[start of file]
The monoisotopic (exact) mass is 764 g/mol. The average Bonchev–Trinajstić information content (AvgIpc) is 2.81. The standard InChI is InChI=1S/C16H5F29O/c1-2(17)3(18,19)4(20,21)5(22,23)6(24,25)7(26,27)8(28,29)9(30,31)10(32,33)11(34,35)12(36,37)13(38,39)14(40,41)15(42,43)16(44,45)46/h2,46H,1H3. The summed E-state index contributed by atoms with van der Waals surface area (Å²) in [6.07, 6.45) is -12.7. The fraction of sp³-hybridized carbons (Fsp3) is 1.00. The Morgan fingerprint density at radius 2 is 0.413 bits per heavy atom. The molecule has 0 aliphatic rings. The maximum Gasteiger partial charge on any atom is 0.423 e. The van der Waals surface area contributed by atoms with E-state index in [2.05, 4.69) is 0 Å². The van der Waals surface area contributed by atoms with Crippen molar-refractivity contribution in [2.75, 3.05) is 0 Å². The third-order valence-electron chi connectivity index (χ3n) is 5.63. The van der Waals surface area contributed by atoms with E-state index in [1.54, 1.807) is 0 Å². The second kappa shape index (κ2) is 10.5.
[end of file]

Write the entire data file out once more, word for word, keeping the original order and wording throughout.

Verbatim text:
The monoisotopic (exact) mass is 764 g/mol. The average Bonchev–Trinajstić information content (AvgIpc) is 2.81. The standard InChI is InChI=1S/C16H5F29O/c1-2(17)3(18,19)4(20,21)5(22,23)6(24,25)7(26,27)8(28,29)9(30,31)10(32,33)11(34,35)12(36,37)13(38,39)14(40,41)15(42,43)16(44,45)46/h2,46H,1H3. The summed E-state index contributed by atoms with van der Waals surface area (Å²) in [6.07, 6.45) is -12.7. The fraction of sp³-hybridized carbons (Fsp3) is 1.00. The Morgan fingerprint density at radius 2 is 0.413 bits per heavy atom. The molecule has 0 aliphatic rings. The maximum Gasteiger partial charge on any atom is 0.423 e. The van der Waals surface area contributed by atoms with E-state index in [2.05, 4.69) is 0 Å². The van der Waals surface area contributed by atoms with Crippen molar-refractivity contribution in [2.75, 3.05) is 0 Å². The third-order valence-electron chi connectivity index (χ3n) is 5.63. The van der Waals surface area contributed by atoms with E-state index in [1.54, 1.807) is 0 Å². The second kappa shape index (κ2) is 10.5.